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Jayme Biendl
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‘He got away with murder’ – Family of corrections officer reacts to court ruling on death penalty

Washington state Dept. of Corrections Secretary Eldon Vail, walks past photographs of slain prison guard Jayme Biendl, after speaking at her memorial service, Tuesday, Feb. 8, 2011, in Everett. (AP Photo/Ted S. Warren)

Convicted rapist and murderer Byron Scherf was already serving life in prison without parole in 2011 when he killed Monroe Corrections Officer Jayme Biendl.

Related: State Supreme Court ends death penalty in Washington

It was a lengthy trial that took a toll on Biendl’s tight-knit family.

When he was sentenced to death in May of 2013, Biendl’s sister, Lisa Hamm, was ecstatic.

“I’ve been waiting 837 days, exactly, to hear those words that he’s got the death penalty,” Hamm, told reporters at the time. “I’m going to continue to count until he’s finally dead.”

The family went out to celebrate that day.

“We all wanted to see him get the death penalty, we all felt like justice was finally served,” Hamm said.

Less than a year later, Governor Inslee issued a moratorium on executions, saying he was not convinced equal justice was being served in Washington state death penalty cases. On Thursday, the state Supreme Court agreed, issuing a ruling effectively ending capital punishment in Washington state.

All eight death row inmates will now have their sentences converted to life without parole, which Biendl’s killer was already serving.

“It’s like the rug is being pulled out from under us,” Hamm said after hearing the news.

“I feel like we went through a lot of pain and suffering to get the result that we all wanted … we took time out of our lives, and stress to sit through something so painful because we all wanted the same result and that’s the result we got and it made us feel better. It made us feel like justice was served and that he should get what he got (the) death penalty. So, to take it (away) I can’t say it enough … it’s devastating.”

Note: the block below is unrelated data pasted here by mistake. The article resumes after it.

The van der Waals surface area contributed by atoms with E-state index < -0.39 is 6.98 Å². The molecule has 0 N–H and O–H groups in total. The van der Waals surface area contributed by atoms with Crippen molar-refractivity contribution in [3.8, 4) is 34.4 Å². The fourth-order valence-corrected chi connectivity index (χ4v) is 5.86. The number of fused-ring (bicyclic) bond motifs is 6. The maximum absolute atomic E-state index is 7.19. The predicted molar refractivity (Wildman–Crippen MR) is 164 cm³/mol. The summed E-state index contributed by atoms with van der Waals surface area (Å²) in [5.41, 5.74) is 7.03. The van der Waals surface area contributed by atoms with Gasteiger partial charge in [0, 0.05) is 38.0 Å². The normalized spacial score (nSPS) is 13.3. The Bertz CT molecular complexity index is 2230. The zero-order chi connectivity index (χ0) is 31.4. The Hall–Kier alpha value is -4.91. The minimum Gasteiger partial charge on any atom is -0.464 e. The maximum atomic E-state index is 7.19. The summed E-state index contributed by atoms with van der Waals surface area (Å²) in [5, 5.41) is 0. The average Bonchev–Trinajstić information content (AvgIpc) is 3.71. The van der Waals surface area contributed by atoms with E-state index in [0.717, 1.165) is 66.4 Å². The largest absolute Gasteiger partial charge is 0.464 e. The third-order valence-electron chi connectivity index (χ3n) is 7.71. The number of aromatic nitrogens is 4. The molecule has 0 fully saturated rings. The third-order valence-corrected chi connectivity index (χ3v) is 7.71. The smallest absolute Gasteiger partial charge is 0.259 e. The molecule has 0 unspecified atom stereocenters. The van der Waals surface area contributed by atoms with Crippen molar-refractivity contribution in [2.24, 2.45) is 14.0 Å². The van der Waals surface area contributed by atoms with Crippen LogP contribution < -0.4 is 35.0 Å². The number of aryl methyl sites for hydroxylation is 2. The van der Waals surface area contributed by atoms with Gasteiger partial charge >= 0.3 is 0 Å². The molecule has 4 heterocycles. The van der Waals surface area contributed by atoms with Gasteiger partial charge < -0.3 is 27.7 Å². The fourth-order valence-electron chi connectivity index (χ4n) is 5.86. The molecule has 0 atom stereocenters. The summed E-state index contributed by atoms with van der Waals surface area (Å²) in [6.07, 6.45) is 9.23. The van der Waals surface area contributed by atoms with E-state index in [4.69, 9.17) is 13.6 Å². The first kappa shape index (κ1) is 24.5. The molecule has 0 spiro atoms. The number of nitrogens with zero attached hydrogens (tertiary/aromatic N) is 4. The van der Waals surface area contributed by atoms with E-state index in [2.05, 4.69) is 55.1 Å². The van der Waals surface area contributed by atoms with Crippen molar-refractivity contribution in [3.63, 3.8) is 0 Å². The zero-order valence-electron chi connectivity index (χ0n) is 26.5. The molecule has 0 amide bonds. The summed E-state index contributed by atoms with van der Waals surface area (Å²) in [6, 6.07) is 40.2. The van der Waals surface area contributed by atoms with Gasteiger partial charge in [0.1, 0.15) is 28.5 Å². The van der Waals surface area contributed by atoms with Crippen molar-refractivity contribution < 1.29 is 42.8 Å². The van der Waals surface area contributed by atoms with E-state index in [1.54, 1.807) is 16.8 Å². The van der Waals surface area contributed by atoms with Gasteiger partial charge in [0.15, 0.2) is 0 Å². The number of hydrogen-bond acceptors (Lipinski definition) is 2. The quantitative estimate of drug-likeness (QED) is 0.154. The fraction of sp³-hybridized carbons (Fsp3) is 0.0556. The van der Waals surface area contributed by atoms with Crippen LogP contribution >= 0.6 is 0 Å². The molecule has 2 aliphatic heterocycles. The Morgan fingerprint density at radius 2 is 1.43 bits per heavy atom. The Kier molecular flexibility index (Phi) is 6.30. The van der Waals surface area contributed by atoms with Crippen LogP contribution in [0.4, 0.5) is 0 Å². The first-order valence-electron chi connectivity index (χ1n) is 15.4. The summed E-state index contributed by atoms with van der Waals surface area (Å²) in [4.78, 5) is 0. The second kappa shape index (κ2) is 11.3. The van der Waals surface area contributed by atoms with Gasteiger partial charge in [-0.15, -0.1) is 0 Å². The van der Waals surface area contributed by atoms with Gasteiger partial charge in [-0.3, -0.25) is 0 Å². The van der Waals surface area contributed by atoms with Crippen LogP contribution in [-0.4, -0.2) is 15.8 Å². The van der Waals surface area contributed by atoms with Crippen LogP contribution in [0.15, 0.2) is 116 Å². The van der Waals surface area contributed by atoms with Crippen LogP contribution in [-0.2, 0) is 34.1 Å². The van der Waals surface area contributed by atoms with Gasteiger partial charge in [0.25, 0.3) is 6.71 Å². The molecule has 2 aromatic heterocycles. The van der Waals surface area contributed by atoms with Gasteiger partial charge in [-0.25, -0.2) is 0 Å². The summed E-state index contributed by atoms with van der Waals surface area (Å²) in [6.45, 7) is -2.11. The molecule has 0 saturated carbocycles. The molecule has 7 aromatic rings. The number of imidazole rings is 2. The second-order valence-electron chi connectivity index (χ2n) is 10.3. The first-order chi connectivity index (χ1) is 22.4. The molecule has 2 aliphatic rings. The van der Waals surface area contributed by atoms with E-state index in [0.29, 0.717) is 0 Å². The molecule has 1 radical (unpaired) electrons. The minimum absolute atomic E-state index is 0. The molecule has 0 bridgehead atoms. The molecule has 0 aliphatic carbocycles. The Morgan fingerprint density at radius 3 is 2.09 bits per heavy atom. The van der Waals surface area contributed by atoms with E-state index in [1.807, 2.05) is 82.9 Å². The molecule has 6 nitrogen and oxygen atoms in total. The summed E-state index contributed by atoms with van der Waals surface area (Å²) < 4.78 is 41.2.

For the last several years, Hamm traveled to Olympia to appeal to lawmakers every time they took up a bill to abolish the death penalty, testifying earlier this year.

“She was murdered by an inmate in the chapel in the Monroe state prison,” Hamm testified. “The inmate was already serving a life without parole sentence. By abolishing the death penalty, that effectively removes any type of punishment for the monster who killed my sister.”

Hamm takes issue with Governor Inslee and others praising Thursday’s court ruling as equal justice for all.

“It’s equal justice for everyone except Jayme,” Hamm said. “And any other correctional officer that this may happen to, I know it’s rare, but is this opening the door for them (inmates serving life without parole) to start killing corrections officers because it’s not going to matter?”

As for her sister’s killer, Hamm said, “It’s a free murder. He got away with murder because he was already in for life without parole.”

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